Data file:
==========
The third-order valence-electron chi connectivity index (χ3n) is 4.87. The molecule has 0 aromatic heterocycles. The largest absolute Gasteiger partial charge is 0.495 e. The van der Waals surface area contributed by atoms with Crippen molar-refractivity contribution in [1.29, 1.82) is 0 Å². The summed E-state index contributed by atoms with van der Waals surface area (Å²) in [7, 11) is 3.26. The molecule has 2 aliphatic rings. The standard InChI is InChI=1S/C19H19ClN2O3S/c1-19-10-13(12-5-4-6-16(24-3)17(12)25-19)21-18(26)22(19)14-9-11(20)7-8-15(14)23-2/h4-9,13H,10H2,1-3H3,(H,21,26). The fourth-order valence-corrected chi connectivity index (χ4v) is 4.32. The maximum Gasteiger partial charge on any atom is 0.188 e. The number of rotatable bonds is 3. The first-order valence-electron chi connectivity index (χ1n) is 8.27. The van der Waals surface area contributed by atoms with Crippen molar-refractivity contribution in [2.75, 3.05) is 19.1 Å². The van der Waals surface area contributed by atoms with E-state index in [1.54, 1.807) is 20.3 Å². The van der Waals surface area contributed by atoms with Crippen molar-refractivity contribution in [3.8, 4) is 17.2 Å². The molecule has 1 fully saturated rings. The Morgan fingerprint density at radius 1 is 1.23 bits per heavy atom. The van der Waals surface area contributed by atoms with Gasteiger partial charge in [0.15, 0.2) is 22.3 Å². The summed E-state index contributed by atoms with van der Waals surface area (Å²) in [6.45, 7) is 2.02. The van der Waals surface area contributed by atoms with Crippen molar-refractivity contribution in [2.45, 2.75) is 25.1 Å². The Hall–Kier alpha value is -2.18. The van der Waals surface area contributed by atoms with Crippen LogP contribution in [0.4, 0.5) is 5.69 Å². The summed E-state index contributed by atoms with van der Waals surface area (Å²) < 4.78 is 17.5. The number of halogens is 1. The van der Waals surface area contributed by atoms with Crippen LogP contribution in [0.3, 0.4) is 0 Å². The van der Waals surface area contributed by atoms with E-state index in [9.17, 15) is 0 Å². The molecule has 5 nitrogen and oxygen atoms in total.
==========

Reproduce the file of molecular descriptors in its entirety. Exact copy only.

The third-order valence-electron chi connectivity index (χ3n) is 4.87. The molecule has 0 aromatic heterocycles. The largest absolute Gasteiger partial charge is 0.495 e. The van der Waals surface area contributed by atoms with Crippen molar-refractivity contribution in [1.29, 1.82) is 0 Å². The summed E-state index contributed by atoms with van der Waals surface area (Å²) in [7, 11) is 3.26. The molecule has 2 aliphatic rings. The standard InChI is InChI=1S/C19H19ClN2O3S/c1-19-10-13(12-5-4-6-16(24-3)17(12)25-19)21-18(26)22(19)14-9-11(20)7-8-15(14)23-2/h4-9,13H,10H2,1-3H3,(H,21,26). The fourth-order valence-corrected chi connectivity index (χ4v) is 4.32. The maximum Gasteiger partial charge on any atom is 0.188 e. The number of rotatable bonds is 3. The first-order valence-electron chi connectivity index (χ1n) is 8.27. The van der Waals surface area contributed by atoms with Crippen molar-refractivity contribution in [2.75, 3.05) is 19.1 Å². The van der Waals surface area contributed by atoms with E-state index in [1.54, 1.807) is 20.3 Å². The van der Waals surface area contributed by atoms with Crippen molar-refractivity contribution in [3.8, 4) is 17.2 Å². The molecule has 1 fully saturated rings. The Morgan fingerprint density at radius 1 is 1.23 bits per heavy atom. The van der Waals surface area contributed by atoms with Gasteiger partial charge in [0.15, 0.2) is 22.3 Å². The summed E-state index contributed by atoms with van der Waals surface area (Å²) in [6.45, 7) is 2.02. The van der Waals surface area contributed by atoms with Crippen molar-refractivity contribution in [2.45, 2.75) is 25.1 Å². The Hall–Kier alpha value is -2.18. The van der Waals surface area contributed by atoms with Crippen LogP contribution in [0.4, 0.5) is 5.69 Å². The summed E-state index contributed by atoms with van der Waals surface area (Å²) < 4.78 is 17.5. The number of halogens is 1. The van der Waals surface area contributed by atoms with Crippen LogP contribution in [0.3, 0.4) is 0 Å². The van der Waals surface area contributed by atoms with E-state index in [9.17, 15) is 0 Å². The molecule has 5 nitrogen and oxygen atoms in total.